Extensively researched with ample references to premodern primary sources, to the secondary literature published in Japanese and other languages, and to the latest archaeological discoveries, Ellen Van Goethem's first book should have been positioned as a pathbreaking study on this “phantom capital” (p. 1), located just south of the Heian capital (Kyoto) and used between 784 and 794 by Emperor Kanmu (r. 781–806). But maybe because the author had so much information to convey, the book quickly unravels, as it lacks a sharply focused, compelling argument that drives the narrative from start to finish. As for the treatment of the research, the author does not offer a critical, in-depth interpretation of her evidence. I wish that Van Goethem could have indicated what she thought was most significant, instead of listing a series of important developments relating to a particular topic in a manner that can be, at times, encyclopedic. But...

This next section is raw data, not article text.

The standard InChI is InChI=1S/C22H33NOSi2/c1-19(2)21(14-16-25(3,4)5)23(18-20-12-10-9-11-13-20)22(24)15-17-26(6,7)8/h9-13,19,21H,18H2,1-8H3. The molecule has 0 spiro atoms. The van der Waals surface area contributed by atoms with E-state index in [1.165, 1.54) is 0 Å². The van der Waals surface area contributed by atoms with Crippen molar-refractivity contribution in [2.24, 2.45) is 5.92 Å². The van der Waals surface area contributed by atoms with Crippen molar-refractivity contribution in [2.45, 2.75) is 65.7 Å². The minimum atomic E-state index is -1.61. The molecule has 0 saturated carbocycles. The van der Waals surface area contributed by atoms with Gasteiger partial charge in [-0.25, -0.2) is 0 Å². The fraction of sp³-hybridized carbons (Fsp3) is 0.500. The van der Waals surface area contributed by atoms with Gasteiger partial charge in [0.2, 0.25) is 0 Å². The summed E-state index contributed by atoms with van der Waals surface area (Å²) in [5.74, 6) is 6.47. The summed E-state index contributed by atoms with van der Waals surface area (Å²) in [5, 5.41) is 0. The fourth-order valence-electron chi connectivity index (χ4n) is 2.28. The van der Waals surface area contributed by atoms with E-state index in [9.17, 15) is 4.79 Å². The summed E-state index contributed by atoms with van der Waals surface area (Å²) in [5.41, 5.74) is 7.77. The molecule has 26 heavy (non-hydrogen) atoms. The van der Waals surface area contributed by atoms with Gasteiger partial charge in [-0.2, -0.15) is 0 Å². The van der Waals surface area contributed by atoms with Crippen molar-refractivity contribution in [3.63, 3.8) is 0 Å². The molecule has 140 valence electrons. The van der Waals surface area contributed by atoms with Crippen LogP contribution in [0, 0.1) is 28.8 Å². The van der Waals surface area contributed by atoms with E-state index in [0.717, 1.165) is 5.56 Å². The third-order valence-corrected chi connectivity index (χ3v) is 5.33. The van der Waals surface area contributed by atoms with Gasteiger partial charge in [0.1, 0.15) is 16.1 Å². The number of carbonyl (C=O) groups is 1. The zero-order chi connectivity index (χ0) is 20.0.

Skip Nav Destination
Book Review| May 01 2009
Nagaoka: Japan's Forgotten Capital
Nagaoka: Japan's Forgotten Capital. By Ellen Van Goethem.
368pp. $170.00 (cloth).
Journal of Asian Studies (2009) 68 (2): 642–644.
Yoko Hsueh Shirai; Nagaoka: Japan's Forgotten Capital. Journal of Asian Studies 1 May 2009; 68 (2): 642–644. doi: https://doi.org/10.1017/S002191180900103X
Download citation file: